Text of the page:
Not to make light of your topic, Kate. It’s true, making friends IS hard these days and all the social media doesn’t make it any easier. Everybody prides themselves on being so “busy” these days. It’s like they need to be busy to look important. Not having much to do is seen as not accomplishing enough. People always tell me that I have time for friends because I have “too much time on my hands.” Um…..when did that become a bad thing? I’ll take the blessing.

  44. Marisa responded on 06 Apr 2012 at 8:49 am #

    I am so impressed by how you write with dignity about being vulnerable and uncertain. The world needs more people who can do that.
    Friends have always been really important to me. When I was a teenager, I didn’t want to have a boyfriend because I didn’t want there to be anyone I loved more than my friends. (Eventually I fell in love with one of my friends, but anyway…).
    I keep in touch with a few friends from college, mostly via letter because they are all faaar away, but most of the friends I expect to have forever are ones I was homeschooled with.
    But being in a committed, long-term relationship really does change your friendship setup, because you already have a primary support person to be there for you when you need company and comfort—at least, that’s how I feel. Once you have that, friendships have to adjust, and sometimes they don’t.

    On an entirely different subject, will you please write more about homeschooling? I keep checking Skipping School and being sad. :(

  45. Marisa responded on 06 Apr 2012 at 8:56 am #

    P.S. I also want to be friends. But you probably know that already from my e-mail. :)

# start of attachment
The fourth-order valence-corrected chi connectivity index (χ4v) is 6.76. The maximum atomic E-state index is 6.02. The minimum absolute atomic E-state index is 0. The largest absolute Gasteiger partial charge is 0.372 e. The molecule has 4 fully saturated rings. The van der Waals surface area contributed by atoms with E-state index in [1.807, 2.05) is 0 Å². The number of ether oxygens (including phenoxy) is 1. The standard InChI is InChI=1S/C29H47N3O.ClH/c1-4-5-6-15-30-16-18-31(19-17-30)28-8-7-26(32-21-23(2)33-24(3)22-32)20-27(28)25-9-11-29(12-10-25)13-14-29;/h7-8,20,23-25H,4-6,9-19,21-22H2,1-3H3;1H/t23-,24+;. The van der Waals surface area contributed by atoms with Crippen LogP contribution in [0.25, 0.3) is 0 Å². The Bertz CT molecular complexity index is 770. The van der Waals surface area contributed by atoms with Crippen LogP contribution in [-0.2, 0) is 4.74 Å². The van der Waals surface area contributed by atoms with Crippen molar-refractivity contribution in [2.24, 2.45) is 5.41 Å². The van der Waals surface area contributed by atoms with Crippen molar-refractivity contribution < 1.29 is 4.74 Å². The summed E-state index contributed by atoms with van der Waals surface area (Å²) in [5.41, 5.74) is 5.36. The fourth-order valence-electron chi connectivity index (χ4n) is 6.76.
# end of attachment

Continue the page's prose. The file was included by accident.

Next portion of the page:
46. Frances responded on 06 Apr 2012 at 10:00 am #

    i think the 20′s are hard. i think we’re all sort of on our own, figuring ourselves out– and it’s a process that is really, really lonely. i also think that if the people we miss during this time are forever-friends….they’ll be there when we’re out of the slush, replying to emails and wanting to meet up.

    i think- or hope, anyway- that forever-friends can happen at any time. i’ve met some people in the last year or two who have established themselves as such…and i do hope that i am lucky enough to keep the friends i make along the way, regardless of when i make them.

  47. Jen Anderson responded on 06 Apr 2012 at 10:55 am #

    The big group of loyal friends (like on Sex in the City or Friends) is as much a a myth as that giant, gorgeous rent-stabilized apartment Monica & Rachel were living in. NYC is way too spread out (and people are way too busy) for friends to get together on a daily, or even weekly basis.

    It took me a long time to realize that and stop feeling like it was just me.

  48. Rachel responded on 06 Apr 2012 at 11:21 am #

    This has hit so close to home, it’s scary. I had plans to go out this evening and watch a few bands with a couple of girlfriends. One has left a voicemail message flaking out and the other hasn’t even responded to my text. This prompted a hour long internal self pitying whinge that ended up with me taking to my bed and having a little bit of a cry. Then I wrote for an hour. Then I checked my blog reader and found this post, which has helped immensely.